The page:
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Staunton : Real Estate Advice

  • All45
  • Local Info4
  • Home Buying7
  • Home Selling1
  • Market Conditions0

Activity 24
Tue May 2, 2017
Simpleone1 asked:
I just moved back to Va. after being gone for 18 years .This was my grandmothers home. As a child I spent a lot of time there playing with my cousins. Its so run down.
I really hate…
0 votes 0 Answers Share Flag
Sun Feb 22, 2015
ddetablan answered:
Staunton downtowners are a mix of artists, lawyers, business folks, educators, students, bankers and neighbors. It is like finding yourself in a small European city where the grocer knows which mouthwash (Tom's of Maine) she needs to special order for you, where the cinema owners know the movies you prefer (art house and indies), and where the restaurant chef and owner lists where the dinner menu items come from (free-range chicken from Polyface Farms or the olive wheat loaf from Newtown Baking Company, as examples). Aioli, Zynadoa and Mill Street Grill are my favorite restaurants. Of course, one should check out the Split Banana for the most original gelato flavors (try the hot chocolate) especially when it is freezing outside!

As you can tell, I love Staunton. I just have to warn you that when you actually spend time here, you will keep coming back. I actually ended up buying a house in Newtown. My friends from California also bought the house next door!
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1 vote 6 answers Share Flag
Thu Jul 17, 2014
Jeremy Vogan answered:
I have a place that would work for you, call me at 540 487 0480
Jeremy Vogan
Lofton Leasing, LLC
0 votes 1 answer Share Flag
Thu Jan 9, 2014
Debbie Shickel answered:
One of the best places to look for rentals is www.valleylandlords.com


Debbie Shickel, GRI
Bishop Realty
459 Lee Jackson Hwy.
Staunton, Va. 24401
Licensed for Real Estate in the Commonwealth of Virginia ... more
0 votes 1 answer Share Flag
Thu Nov 14, 2013
Carolyn Avalos answered:
I'm a seller in Staunton, VA -- and we have sold two houses and have two more for sale. One is $215,000 and one is $500,000. In both cases, we would CONSIDER renting with the option to buy. Your real estate agent may not be very creative and may not even contact sellers -- but ask them to do that for you. If the seller doesn't have a mortgage, they may be in a position where they could consider renting with the option to purchase. Usually a seller wouldn't LIST their property with this option, but if the right people come along and the terms and other conditions work out for BOTH parties, it can become a good solution. It's a lot of work for your real estate agent to contact all the houses in your price range to see if the sellers would consider doing this. You can contact me at StauntonBandB@Comcast.net if you want to ask me about our properties or if I can help you in general. ... more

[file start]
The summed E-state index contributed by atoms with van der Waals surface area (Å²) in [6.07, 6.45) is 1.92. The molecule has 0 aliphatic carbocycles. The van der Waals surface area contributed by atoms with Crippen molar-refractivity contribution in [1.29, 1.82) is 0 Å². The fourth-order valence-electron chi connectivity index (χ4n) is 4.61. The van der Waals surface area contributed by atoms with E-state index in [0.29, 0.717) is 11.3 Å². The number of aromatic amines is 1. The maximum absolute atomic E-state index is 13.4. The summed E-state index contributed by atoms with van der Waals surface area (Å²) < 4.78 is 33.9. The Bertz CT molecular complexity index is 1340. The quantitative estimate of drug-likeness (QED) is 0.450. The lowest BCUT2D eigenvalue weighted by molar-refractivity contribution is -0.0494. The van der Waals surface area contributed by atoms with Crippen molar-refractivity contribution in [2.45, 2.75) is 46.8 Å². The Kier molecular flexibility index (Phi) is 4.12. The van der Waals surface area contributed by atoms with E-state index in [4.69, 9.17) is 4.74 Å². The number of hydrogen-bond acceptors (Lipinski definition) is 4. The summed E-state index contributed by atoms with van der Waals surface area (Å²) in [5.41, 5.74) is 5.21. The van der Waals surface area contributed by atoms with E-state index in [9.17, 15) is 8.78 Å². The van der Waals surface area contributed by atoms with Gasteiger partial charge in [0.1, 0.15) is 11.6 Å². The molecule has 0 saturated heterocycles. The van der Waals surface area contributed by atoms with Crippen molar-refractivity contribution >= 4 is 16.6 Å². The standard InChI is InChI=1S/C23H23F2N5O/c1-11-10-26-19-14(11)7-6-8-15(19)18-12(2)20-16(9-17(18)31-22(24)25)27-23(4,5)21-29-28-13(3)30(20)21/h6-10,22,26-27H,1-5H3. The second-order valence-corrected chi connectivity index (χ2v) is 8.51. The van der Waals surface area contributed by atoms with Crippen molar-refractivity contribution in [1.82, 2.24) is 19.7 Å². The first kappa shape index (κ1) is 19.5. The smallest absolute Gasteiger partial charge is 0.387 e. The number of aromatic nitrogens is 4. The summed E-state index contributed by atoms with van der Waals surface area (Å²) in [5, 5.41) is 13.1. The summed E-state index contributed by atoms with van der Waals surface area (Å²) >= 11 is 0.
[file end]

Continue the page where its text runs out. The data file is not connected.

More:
0 votes 2 answers Share Flag
Fri Oct 25, 2013
Kathleen Kellett answered:
Go to Staunton. South on Rt 252/Middlebrook Rd. Continue a few miles past the intersection with the Rt 262 Loop..
Let me know if you would like to schedule a tour of homes with a licensed Realtor, my Team would be happy to work with you.
Good Luck!
KK's Team
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0 votes 2 answers Share Flag
Thu Sep 26, 2013
Crystal Smith answered:
I would suggest you try rental sites. Valleylandlords.com; apartmentsharrisonburg.com has a staunton section; craigslist.com; Rent-VA.com; and zillow.com has a rental section. Best of luck in your search! ... more
0 votes 1 answer Share Flag
Thu Sep 26, 2013
Debbie Shickel answered:
I live in the Riverheads area and my son graduated from RHS. Rentals in the Riverheads area are a little hard to find. House prices vary depending on whether you want a subdivision, house size, lot size , acreage and restrictions. The best way to find out this information is to work with a local Realtor that knows the market and the area. Occasionally my office will have a rental in the Riverheads school district. There are a number of homes in the area for sale. If you want further information, call a local Realtor. If you would like to call me I can be reached at Bishop Realty in Staunton, Va. Our office phone is 540-886-2313. ... more
0 votes 3 answers Share Flag
Fri Aug 16, 2013
My NC Homes Team answered:
To begin with you must take possession of the property within 60 days of the closing date, failing to move in within this time frame constitutes mortgage fraud assuming you're getting a primary home loan (as opposed to a investment loan) Admittedly there aren't any mortgage police per se, but I doubt your attorney would advise otherwise.